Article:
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The majority of online services should now be restored. Users may still experience lingering issues with some applications. Prior Authorization Request due dates have been extended to July 22nd. Digital Notices are now available.

Due to planned OnBoard maintenance occurring between 2:00 a.m. to 5:00 a.m. ET on Monday, July 22, 2024, and between 2:00 a.m. to 2:30 a.m. ET on Tuesday, July 23, 2024, email and text notifications may not be generated during this period. Please check your dashboards for prior authorization requests (PARs) and PAR responses submitted during this period. All other functionality will be working, including updates to the electronic case folders in eCase.

Hearings, Agreements & Appeals

Learn about the workers' compensation hearing process.

About Hearings

Insurers (payers) will often accept a claim and promptly begin paying benefits. However, an insurer can dispute a claim for various reasons. It may not agree that the employee was injured, or may not believe the injury occurred while the employer's insurance policy was in effect, or any number of other situations. Board employees who are claims examiners and conciliators will first try to resolve issues. If they can't, the Board will hold hearings in front of a workers' compensation law judge. The judge hears testimony, reviews medical records and wages, then decides on a resolution and the amount of any award.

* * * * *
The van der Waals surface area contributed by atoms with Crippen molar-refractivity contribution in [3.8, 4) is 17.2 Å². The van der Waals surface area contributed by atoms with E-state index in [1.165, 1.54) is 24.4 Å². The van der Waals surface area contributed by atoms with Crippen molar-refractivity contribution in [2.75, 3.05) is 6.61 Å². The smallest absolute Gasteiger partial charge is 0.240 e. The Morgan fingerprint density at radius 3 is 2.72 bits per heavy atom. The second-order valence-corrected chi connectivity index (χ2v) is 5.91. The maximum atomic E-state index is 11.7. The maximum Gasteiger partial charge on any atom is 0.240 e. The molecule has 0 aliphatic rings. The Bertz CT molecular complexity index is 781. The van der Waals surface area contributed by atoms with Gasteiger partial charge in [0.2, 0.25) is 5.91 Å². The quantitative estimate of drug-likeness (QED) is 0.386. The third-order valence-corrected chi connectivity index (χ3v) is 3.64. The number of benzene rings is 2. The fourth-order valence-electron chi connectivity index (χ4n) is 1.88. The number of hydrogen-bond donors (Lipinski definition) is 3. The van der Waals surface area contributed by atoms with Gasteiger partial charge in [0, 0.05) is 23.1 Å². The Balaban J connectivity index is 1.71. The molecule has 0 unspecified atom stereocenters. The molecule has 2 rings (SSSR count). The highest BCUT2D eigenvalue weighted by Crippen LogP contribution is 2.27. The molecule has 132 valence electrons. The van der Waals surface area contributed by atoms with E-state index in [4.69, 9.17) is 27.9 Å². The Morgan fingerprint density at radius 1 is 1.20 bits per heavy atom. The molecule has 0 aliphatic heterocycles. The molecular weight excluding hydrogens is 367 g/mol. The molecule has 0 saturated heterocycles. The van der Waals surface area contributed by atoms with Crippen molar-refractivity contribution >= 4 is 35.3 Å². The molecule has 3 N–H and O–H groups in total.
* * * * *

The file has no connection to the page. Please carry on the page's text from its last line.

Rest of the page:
Injured Workers always have the right to an attorney or licensed representative, but it is not required. If one is hired, do not pay them directly. Any fee will be set by law and is deducted from the compensation award. Attorney's fees are generally around 15% of the award and should be discussed with the attorney/licensed representative.

VIRTUAL HEARINGS Attend Your Hearing Virtually

Virtual Hearings allow injured workers, attorneys/representatives, witnesses, and other participants to attend workers' compensation hearings online.


Safety and Security

In order to ensure a safe workplace and a hearing process free from any form of intimidation, the New York State Workers' Compensation Board prohibits both visitors and employees from carrying or bearing firearms or any other weapons on Board premises.